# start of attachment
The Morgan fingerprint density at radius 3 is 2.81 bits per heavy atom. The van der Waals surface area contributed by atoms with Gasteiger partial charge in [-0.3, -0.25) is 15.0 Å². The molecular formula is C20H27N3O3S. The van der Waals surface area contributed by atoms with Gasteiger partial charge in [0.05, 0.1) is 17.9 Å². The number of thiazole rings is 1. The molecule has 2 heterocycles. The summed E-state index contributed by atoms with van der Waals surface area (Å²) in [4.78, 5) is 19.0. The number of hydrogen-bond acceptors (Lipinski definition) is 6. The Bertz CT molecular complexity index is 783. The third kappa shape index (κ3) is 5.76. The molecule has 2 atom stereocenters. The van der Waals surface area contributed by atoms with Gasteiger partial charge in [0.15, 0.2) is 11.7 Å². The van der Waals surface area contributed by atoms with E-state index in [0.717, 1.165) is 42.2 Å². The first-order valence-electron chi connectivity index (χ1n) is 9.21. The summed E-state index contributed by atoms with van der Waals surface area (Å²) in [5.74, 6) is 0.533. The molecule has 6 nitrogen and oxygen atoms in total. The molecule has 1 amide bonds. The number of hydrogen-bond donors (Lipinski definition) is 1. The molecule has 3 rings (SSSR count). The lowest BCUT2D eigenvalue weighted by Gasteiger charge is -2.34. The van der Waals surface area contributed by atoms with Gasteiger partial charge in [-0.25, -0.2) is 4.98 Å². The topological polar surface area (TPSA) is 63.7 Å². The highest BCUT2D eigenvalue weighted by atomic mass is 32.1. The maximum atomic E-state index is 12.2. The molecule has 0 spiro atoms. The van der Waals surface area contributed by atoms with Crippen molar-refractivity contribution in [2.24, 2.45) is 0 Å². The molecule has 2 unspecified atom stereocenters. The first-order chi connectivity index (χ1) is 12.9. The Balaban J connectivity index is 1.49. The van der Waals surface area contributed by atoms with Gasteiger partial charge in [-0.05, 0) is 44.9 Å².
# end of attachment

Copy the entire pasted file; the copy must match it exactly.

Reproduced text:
The Morgan fingerprint density at radius 3 is 2.81 bits per heavy atom. The van der Waals surface area contributed by atoms with Gasteiger partial charge in [-0.3, -0.25) is 15.0 Å². The molecular formula is C20H27N3O3S. The van der Waals surface area contributed by atoms with Gasteiger partial charge in [0.05, 0.1) is 17.9 Å². The number of thiazole rings is 1. The molecule has 2 heterocycles. The summed E-state index contributed by atoms with van der Waals surface area (Å²) in [4.78, 5) is 19.0. The number of hydrogen-bond acceptors (Lipinski definition) is 6. The Bertz CT molecular complexity index is 783. The third kappa shape index (κ3) is 5.76. The molecule has 2 atom stereocenters. The van der Waals surface area contributed by atoms with Gasteiger partial charge in [0.15, 0.2) is 11.7 Å². The van der Waals surface area contributed by atoms with E-state index in [0.717, 1.165) is 42.2 Å². The first-order valence-electron chi connectivity index (χ1n) is 9.21. The summed E-state index contributed by atoms with van der Waals surface area (Å²) in [5.74, 6) is 0.533. The molecule has 6 nitrogen and oxygen atoms in total. The molecule has 1 amide bonds. The number of hydrogen-bond donors (Lipinski definition) is 1. The molecule has 3 rings (SSSR count). The lowest BCUT2D eigenvalue weighted by Gasteiger charge is -2.34. The van der Waals surface area contributed by atoms with Gasteiger partial charge in [-0.25, -0.2) is 4.98 Å². The topological polar surface area (TPSA) is 63.7 Å². The highest BCUT2D eigenvalue weighted by atomic mass is 32.1. The maximum atomic E-state index is 12.2. The molecule has 0 spiro atoms. The van der Waals surface area contributed by atoms with Crippen molar-refractivity contribution in [2.24, 2.45) is 0 Å². The molecule has 2 unspecified atom stereocenters. The first-order chi connectivity index (χ1) is 12.9. The Balaban J connectivity index is 1.49. The van der Waals surface area contributed by atoms with Gasteiger partial charge in [-0.05, 0) is 44.9 Å².